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Congress launches its own business battle with China

An illustration of a Chinese dragon trapped in a birdcage
Illustration: Lazaro Gamio/Axios

Both the Senate Banking Committee and the House Financial Services Committee yesterday approved bills to strengthen the Committee on Foreign Investment in the United States (CFIUS).

The big picture is that Congress wants to make it harder for Chinese companies and its government to access critical technology and infrastructure. It will certainly slow down cross-border M&A (if not reduce it), and make some U.S. investment firms less likely to accept co-investment from China.

The details: There are some differences between the two, but the Senate one is more comprehensive and is expected to mostly carry the day.

  • The Senate legislation isn't explicitly about China, but make no mistake: It is all about China.
  • The bill has bipartisan support, and the only possible monkey wrench could be if China raises loud objections during the ongoing trade negotiations.

Digging down, there are two big groups of exemptions: The first relates to exempted countries — which is expanded from earlier drafts and is designed to prevent CFIUS from getting drowned in a flood of applications:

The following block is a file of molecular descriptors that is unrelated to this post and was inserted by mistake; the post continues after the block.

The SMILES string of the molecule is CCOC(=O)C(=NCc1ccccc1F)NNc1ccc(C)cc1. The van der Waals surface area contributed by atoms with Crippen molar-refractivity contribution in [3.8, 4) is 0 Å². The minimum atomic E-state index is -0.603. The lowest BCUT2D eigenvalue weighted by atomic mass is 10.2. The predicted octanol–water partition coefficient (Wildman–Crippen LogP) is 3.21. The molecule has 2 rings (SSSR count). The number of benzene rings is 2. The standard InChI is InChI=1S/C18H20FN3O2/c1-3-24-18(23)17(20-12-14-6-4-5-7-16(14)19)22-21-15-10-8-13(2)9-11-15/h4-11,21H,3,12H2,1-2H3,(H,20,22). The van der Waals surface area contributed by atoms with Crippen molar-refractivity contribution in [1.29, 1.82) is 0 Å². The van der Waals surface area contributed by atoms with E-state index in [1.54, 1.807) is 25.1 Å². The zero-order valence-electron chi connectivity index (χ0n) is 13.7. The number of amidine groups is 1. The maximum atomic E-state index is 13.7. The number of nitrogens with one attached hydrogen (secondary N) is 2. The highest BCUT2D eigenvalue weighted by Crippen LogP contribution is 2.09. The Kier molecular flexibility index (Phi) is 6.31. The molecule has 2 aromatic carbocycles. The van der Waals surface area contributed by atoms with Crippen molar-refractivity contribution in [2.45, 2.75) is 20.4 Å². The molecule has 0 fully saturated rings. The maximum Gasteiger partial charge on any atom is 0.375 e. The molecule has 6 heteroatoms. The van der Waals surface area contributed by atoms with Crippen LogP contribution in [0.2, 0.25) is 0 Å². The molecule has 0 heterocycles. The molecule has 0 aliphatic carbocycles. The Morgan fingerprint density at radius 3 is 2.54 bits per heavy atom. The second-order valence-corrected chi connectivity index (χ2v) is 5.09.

• NATO countries are exempted
  • Major non-NATO allies, including Israel and Japan, are exempted
  • Countries with special security relationships to the U.S., such as Singapore, could be exempted by future rule-making.

The other exemption is for "passive investments," which includes three main requirements:

  • Investor cannot have board or board observer rights.
  • Investor cannot have access to non-public technical information (this is tightened from an earlier version that included such things as access to product road-map).
  • Investor cannot have any say in company operations outside of normal shareholder votes.

There also is a specific clarification that effectively permits limited partnership in investment funds, save for some unusual circumstances.

One sticky issue remains the specific definition of "critical technology and infrastructure," and the centrality of that technology to a company's business. For example, what if an e-commerce company uses proprietary AI technology to analyze customer sentiment, or robotics in its fulfillment process? Does it count?

This leads to the bottom line: Rule-making from Treasury will become as important as the final legislative language.

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